Microsoft's plans to launch six versions of Windows 7 could be setting up the company for a consumer backlash similar to what it has faced with Vista, a research analyst said Wednesday.
The issue, said Michael Silver of Gartner, revolves around the Starter Edition of Windows 7. "A lot of people could be disappointed with Starter if they weren't aware of its limitations," said Silver. "There's a danger, I think, of people buying it, and then getting shocked when the fourth app won't run."
Yesterday, Microsoft revealed that it will launch Windows 7 in six editions : Starter, Home Basic, Home Premium, Professional, Enterprise and Ultimate.
Windows 7 Starter will be offered worldwide - a change from the same-named edition for XP and Vista, which was only sold in developing markets, such as China and India - and will be available only to computer makers, not sold directly to consumers. Yesterday, a Microsoft marketing executive pigeon-holed Starter as suitable for "OEMs that build lower-cost, small notebook PCs."
The Windows 7 version of Starter will retain the restrictions of the Vista edition with the name, including a limit of three applications, or windows, active or open at the same time; no local network connectivity, although the operating system can connect to the Internet; and a limit on screen resolution.
Unless Microsoft spells out those limitations, it risks incurring the wrath of consumers, including those in places like the US, where Starter will be available for the first time, said Silver. "Microsoft will have to be clear on what Starter does and what it does not do," he said.
Consumers claim that Microsoft dropped the communications ball the last time it rolled out an operating system. In a lawsuit begun in 2007, and granted class-action status almost a year ago, people who bought machines labelled as "Vista Capable" in the months prior to Vista's release accused Microsoft of profiting from the marketing campaign. The accusations were largely because many of the computers were able to run only Vista Home Basic, the lowest-priced edition. Although Vista Home Basic doesn't include the same three-application restriction as Starter, it lacks such features as the Aero user interface.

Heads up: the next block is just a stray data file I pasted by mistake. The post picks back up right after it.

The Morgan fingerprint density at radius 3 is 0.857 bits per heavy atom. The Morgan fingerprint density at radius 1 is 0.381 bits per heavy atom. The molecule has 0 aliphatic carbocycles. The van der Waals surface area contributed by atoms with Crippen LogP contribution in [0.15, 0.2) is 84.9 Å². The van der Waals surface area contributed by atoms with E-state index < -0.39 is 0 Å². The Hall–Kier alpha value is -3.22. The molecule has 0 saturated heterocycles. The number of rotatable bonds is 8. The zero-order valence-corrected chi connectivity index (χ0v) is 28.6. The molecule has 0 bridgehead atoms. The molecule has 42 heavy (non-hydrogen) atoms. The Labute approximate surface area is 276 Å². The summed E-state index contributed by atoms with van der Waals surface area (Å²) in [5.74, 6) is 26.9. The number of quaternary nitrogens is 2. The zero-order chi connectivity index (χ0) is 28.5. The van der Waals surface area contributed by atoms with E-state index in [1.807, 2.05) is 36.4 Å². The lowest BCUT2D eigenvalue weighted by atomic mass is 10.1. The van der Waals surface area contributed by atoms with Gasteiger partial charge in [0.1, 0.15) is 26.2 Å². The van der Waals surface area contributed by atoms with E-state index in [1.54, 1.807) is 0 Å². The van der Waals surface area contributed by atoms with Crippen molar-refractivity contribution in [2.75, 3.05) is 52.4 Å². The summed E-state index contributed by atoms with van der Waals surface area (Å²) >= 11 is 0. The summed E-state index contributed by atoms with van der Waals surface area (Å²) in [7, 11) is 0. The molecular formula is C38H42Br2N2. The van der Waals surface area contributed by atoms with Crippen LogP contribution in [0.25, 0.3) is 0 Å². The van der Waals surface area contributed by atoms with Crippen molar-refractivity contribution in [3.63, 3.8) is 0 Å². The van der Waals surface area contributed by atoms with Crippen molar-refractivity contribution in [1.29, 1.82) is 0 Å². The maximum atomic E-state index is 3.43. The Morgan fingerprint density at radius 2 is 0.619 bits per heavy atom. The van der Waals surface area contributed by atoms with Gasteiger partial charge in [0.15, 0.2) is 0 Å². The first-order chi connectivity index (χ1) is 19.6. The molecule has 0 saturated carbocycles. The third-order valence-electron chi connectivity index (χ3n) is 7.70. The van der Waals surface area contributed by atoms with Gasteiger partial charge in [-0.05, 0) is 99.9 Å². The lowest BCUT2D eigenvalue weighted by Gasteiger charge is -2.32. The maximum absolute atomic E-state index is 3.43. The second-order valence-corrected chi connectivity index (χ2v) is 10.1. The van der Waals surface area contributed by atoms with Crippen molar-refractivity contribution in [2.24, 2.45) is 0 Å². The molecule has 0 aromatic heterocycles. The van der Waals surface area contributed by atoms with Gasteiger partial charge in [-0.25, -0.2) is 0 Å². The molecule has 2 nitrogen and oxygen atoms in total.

Microsoft has denied the charges, and said it made it plain that Home Basic was missing some of the features touted for Vista's other versions.
According to an economist who testified on behalf of the plaintiffs in the case, Microsoft earned more than $1.5 billion on the sales of PCs marked "Vista Capable."
Silver, however, noted a difference between Microsoft's Vista Capable problem and the potential issue with Windows 7 Starter. "That's different than buying a netbook with Starter," he said. "As I understand it, [the] Vista Capable [case] was more about a hardware issue."
Even so, Microsoft could end up ticking off some customers when it launches Windows 7. "Starter could be a disappointment for a lot of folks," Silver said, again noting the application limit.
He even questioned Microsoft's motives, wondering if it really wanted Starter to succeed. "They've put a lot of work into Windows 7 on hardware-limited machines," he noted, referring to, among other things, comments made by several Microsoft managers and executives at a pair of developer conferences the company hosted last fall. "They'd much rather have people buy [Windows 7] Home Premium." According to Microsoft, Home Premium will be what its "primary" consumer edition of Windows 7.
The company has also aggressively promoted Windows 7 as able to run on hardware not able to handle Vista. Yesterday, in fact, Mike Ybarra, general manager for Windows, said the "premium" editions of Windows 7 were able to run on "small-notebook PCs (netbooks) with good experiences and good results"
Silver said that Microsoft's using Starter to cover all the netbook bases, and block competitors, primarily Linux, from that market as much as possible. "Microsoft needs a Linux fighter," he said. "Starter gives them a better chance of selling on the lowest-priced netbooks."